introversion is not a disease

Posted on Posted in how did we get here?, journal

I'm an introvert.1

These days, thanks to tests like the Myers-Briggs, extroversion vs introversion is seen as a sliding scale rather than an either/or scenario. Which I mention only so you know that, in calling myself an introvert, I don't mean I'm a little bit I-wards of the centre, or leaning more I than E. I mean introverted in the classic sense. I mean I work and hang with introverts who look positively extroverted by comparison. On that sliding scale, I am the endpoint.

I am what Huck Finn would term a lonesome person.2 I'm happy with my own thoughts, and my own company — that's plenty loud and crowded for me. (Heck, sometimes it's loo loud and crowded for me.) Spending time with other people — even fun, relaxing, enjoyable time — takes energy. Half an hour in the company of others means I need at least half an hour alone to recharge. There are some select few people — soothing, quiet, undemanding types — I can have around while I'm recharging. But even then the process is slower, less efficient. It's like trying to charge your ipod while simultaneously listening to it: the drive's still spinning, sipping juice out of the batteries even as they're trying to fill. So sometimes I need a break even from them.

All of which can be difficult, because society is built around the extroverts.

Now, to be fair, this is because we introverts don't speak up. But what it means is that we have a social system built not only around valuing the traits of the extrovert (self-confidence, speaking up, taking the lead, shining in the limelight, entertaining others), but also around "fixing" those who don't have or display these traits strongly enough.

But you know what? Fuck that.

Introversion is not a disease.

Just because I'm not jumping up and down for attention, or putting my hand up to join another committee that as far as I can see will argue itself to extinction, doesn't mean I'm not contributing.

Know what I'm doing, so quietly you can't hear or even see me at it?

I'm working. While all the limelighters are making noise for change, and rallying the troops to participate in goal-setting, I'm at my desk, getting the job done. Me personally, I'm working fast and thorough and to an exacting quality standard, because I'm a perfectionist. I'm not doing it uninterrupted, either. I'm holding someone's hand while they cry, because they know I'm a good listener. Or I'm nursemaiding someone else through a tricky learning task, because while I hate teaching in a classroom that doesn't mean I can't teach and in fact I'm damn good at tutoring, one on one. And I'm doing all of this with one hand tied behind my back, because apparently being introverted means I'm damaged, or not living up to my potential, and I need fixing.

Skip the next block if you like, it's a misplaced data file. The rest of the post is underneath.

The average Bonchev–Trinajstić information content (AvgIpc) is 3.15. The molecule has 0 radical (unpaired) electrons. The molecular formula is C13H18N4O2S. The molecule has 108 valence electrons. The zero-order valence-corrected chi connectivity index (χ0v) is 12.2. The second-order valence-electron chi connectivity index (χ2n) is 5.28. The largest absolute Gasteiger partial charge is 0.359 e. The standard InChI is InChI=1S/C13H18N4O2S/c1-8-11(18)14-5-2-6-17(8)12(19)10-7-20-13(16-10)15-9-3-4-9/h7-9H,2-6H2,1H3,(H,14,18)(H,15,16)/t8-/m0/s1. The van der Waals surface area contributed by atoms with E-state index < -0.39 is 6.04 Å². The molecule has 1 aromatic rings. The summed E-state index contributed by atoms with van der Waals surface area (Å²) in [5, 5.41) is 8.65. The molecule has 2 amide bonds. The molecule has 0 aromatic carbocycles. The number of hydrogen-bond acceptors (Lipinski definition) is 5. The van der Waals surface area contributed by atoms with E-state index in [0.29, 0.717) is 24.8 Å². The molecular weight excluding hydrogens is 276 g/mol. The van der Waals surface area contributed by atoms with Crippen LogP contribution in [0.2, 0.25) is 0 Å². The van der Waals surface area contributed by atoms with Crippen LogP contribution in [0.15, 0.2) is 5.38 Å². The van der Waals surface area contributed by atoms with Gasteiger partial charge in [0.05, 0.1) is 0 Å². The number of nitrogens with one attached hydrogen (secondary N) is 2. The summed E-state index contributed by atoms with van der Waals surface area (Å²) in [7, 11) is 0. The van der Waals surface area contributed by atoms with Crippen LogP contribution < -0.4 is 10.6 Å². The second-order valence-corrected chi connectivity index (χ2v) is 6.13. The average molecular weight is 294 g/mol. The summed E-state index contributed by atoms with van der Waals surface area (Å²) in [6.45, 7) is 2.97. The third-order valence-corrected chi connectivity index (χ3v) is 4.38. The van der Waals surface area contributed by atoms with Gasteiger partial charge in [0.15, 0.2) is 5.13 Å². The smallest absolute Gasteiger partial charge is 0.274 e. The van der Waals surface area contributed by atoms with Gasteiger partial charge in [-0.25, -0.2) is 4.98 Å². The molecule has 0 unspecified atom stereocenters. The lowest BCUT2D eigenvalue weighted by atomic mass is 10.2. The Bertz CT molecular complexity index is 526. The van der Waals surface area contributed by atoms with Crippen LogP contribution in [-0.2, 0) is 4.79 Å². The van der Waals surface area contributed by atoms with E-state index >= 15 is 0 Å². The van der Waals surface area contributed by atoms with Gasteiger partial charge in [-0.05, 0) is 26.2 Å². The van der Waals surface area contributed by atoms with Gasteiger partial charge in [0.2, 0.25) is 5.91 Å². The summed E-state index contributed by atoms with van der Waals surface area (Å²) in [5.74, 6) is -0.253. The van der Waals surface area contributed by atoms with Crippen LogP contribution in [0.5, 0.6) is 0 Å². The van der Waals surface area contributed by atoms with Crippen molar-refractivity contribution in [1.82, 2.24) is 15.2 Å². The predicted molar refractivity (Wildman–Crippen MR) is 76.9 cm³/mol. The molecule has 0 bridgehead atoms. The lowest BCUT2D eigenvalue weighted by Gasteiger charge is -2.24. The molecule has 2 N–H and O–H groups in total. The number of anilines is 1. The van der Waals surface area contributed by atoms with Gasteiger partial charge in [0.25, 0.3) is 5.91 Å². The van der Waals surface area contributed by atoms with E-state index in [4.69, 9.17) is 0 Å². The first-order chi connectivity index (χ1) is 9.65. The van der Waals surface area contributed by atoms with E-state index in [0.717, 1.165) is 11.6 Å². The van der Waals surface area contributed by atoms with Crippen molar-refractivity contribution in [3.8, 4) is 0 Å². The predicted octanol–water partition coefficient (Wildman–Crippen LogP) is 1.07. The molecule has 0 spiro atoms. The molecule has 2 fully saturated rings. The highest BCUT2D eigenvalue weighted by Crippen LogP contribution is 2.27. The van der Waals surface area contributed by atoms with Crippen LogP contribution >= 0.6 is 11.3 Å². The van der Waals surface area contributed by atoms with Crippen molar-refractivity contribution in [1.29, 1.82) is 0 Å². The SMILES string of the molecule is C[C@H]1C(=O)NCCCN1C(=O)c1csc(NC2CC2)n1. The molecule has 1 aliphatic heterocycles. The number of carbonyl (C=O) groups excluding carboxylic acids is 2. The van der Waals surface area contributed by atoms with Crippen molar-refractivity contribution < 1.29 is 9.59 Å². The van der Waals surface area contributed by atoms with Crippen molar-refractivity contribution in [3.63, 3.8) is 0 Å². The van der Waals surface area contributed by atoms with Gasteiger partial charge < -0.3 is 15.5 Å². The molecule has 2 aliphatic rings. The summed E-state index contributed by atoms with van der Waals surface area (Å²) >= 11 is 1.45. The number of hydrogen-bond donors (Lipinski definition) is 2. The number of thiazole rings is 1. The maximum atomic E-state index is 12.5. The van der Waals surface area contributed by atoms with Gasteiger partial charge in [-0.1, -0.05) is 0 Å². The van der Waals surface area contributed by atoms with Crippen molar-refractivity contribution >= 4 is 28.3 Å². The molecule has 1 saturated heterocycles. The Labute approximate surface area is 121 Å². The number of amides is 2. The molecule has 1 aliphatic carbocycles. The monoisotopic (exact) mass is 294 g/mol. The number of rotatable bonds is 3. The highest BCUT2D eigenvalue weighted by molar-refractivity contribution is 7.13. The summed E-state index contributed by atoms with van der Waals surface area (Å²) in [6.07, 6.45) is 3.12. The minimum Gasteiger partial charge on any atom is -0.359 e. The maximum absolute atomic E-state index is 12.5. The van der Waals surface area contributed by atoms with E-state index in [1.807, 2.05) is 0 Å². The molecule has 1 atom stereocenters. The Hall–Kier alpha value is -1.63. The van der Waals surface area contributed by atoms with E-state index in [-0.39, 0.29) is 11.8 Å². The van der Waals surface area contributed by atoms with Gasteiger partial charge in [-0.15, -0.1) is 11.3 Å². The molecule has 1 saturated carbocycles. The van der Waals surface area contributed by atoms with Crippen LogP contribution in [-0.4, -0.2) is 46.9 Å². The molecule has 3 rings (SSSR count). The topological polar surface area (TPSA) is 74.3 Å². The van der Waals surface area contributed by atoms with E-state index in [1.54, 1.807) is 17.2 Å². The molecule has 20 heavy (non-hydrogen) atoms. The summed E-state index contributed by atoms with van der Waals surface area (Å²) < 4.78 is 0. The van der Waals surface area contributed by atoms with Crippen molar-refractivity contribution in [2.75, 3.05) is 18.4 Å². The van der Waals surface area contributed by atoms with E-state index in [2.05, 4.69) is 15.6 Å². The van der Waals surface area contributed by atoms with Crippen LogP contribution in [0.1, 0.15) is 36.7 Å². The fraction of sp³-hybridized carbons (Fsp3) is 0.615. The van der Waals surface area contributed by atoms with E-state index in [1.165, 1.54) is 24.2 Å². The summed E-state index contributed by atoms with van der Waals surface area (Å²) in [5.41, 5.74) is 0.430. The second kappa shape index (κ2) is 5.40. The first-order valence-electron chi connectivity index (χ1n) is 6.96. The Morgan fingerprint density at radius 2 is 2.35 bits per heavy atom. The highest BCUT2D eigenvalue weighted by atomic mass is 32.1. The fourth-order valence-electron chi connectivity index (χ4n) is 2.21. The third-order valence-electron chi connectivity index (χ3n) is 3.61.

Because introverts bother extroverts. Confoundingly, we find solitude not the distracting, tiresome burden that extroverts find it, but instead some kind of glorious release. And even though we don't fit into the system, we confusingly never bother to challenge it directly, instead sitting mulishly silent and living beneath and around its rules as best we can, letting it steam-roll on by so we can get on with what we really want to do, which is pursuing a different dream, in peace.

Which — to my mind, by my yardstick (the only yardstick I'm interested in heeding) — takes chutzpah.

Dear extroverts: I LIKE me this way. I don't need fixing, or curing, or saving.

Kindly adjust your perceptions of me, you, and the world, accordingly.

  1. Right now, even those who don't know me well will be thinking, Um, yeah, that's hardly news, Deb… []
  2. For those of you who've not read the book, or don't remember it, Huck distinguishes between lonely and lonesome. A lonely person is melancholy at being without company; a lonesome person is a habitual loner because he likes it, and seeks solitude. [The two, I note, are not mutually exclusive. A lonesome person can still be lonely.] []

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